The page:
As soon as I left that office, I got my butt down to chapters to try and find a book (honestly I prefer looking for a book over doing a Google search. Dr. Google is no good when it connects to so many bologna websites!). Tried to learn everything I can for it and I did find some good information about what kind of symptoms people have, prognosis, etc. but the fact is, they don’t really know why we have it. They don’t know much about it at all.

 


Why Am I Telling You All This Now?

I got diagnosed in May of 2012 and I actually achieved remission by the end of that year. Yes, I had a couple small flares over the last 5 years, but it was extremely well controlled and I wasn’t even on medication anymore. I had two beautiful, amazing little boys who are now 2- and 4-years-old and the light of my life. Little-by-little, I pushed myself harder and harder. I was doing too much, I wasn’t taking great care of myself anymore because everything I did was for my family. It started with a few red spots. Those few became a lot, they became those same hard nodules, I had a few days where I could barely make it through the day.

I am no longer in remission. I never expected it to last forever and I am blessed to have had five years with nary a symptom. The thing is, after having gone into remission so quickly after diagnosis and being almost free and clear for so long, I actually feel for the very first time that I am someone with a chronic and potentially dangerous illness. It’s the first time it’s really hitting hard for me and I’ll be honest in saying that I’m struggling emotionally about it. Now, I am a lupus warrior, and I will fight this with all of my beings. I am taking charge of my health by taking the meds I need, taking better care of myself, eating better and trying to cut out some of the junk: I’m doing what I can to get as close to remission again as I can.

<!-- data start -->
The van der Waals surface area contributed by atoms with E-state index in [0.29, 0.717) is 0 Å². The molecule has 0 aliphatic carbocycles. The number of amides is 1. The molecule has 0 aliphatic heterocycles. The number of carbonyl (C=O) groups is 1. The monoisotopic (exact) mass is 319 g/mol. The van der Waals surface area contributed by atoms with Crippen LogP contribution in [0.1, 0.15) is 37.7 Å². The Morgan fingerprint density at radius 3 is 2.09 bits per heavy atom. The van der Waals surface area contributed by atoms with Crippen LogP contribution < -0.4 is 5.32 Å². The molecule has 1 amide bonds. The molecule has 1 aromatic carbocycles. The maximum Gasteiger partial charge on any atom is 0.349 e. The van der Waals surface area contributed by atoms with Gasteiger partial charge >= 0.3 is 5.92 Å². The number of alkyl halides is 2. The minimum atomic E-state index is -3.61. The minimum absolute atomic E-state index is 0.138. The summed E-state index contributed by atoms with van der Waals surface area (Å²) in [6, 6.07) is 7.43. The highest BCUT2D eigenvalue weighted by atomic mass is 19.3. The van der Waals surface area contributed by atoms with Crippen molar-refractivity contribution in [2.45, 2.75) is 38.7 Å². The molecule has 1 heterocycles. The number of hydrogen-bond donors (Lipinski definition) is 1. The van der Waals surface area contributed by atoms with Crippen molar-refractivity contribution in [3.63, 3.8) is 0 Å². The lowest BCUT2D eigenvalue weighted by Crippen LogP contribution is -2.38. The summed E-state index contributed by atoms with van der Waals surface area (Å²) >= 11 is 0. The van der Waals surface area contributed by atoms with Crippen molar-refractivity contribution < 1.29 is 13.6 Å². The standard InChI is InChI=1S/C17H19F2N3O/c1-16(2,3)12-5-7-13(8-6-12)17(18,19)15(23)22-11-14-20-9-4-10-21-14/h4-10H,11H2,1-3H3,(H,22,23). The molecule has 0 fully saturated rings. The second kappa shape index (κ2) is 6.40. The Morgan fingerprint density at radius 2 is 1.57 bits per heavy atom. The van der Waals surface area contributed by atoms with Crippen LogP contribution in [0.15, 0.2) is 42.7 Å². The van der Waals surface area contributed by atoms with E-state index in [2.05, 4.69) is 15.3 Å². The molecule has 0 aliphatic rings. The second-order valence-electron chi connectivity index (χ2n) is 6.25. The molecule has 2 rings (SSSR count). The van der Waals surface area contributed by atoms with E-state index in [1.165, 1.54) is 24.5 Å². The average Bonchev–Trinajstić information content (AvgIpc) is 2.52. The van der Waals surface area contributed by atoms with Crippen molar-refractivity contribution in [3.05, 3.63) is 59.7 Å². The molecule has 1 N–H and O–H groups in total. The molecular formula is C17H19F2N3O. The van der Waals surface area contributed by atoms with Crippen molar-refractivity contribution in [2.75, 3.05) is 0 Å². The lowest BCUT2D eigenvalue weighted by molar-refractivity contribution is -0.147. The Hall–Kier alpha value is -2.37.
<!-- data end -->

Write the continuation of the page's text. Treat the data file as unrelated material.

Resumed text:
I am determined to advocate for lupus patients, to tell my story and to raise awareness to the Disease of 1,000 Faces. We desperately need more research to find out why people like me are getting such a cruel and unusual disease. We have yet to not only find a cure for lupus but even find out what the hell it actually is and what causes it. There are so many questions around it left unanswered even though it’s way more common than you’d think! Did you know that 1 in 250 people have lupus, and even though it’s most often women, 10% of those are actually men? It’s not nearly as rare as people think.

 


What Can You Do?

Well, I have a few goals here. Of course, I would love for everyone to donate to Lupus Research, but not everyone is in that position. I want awareness for the disease and spread the word in order to raise those funds that are so desperately needed for research and a cure. I want other lupus warriors to join me on this journey to provide support for each other. This is a hard disease to live with because people either say, “well at least it’s not cancer,” or “but you don’t look sick.” We need the support of other warriors and those who understand our battle. If you have lupus (or any other chronic illness for that matter), I want to hear from you!

Like I talked about in my last post, I would like to focus some of my blog posts in the future about my health as well but I would love to hear what you’d like to read! A post about my story and journey? A post with tips and facts about lupus? Living healthy with a chronic disease? Recipes? Let me know!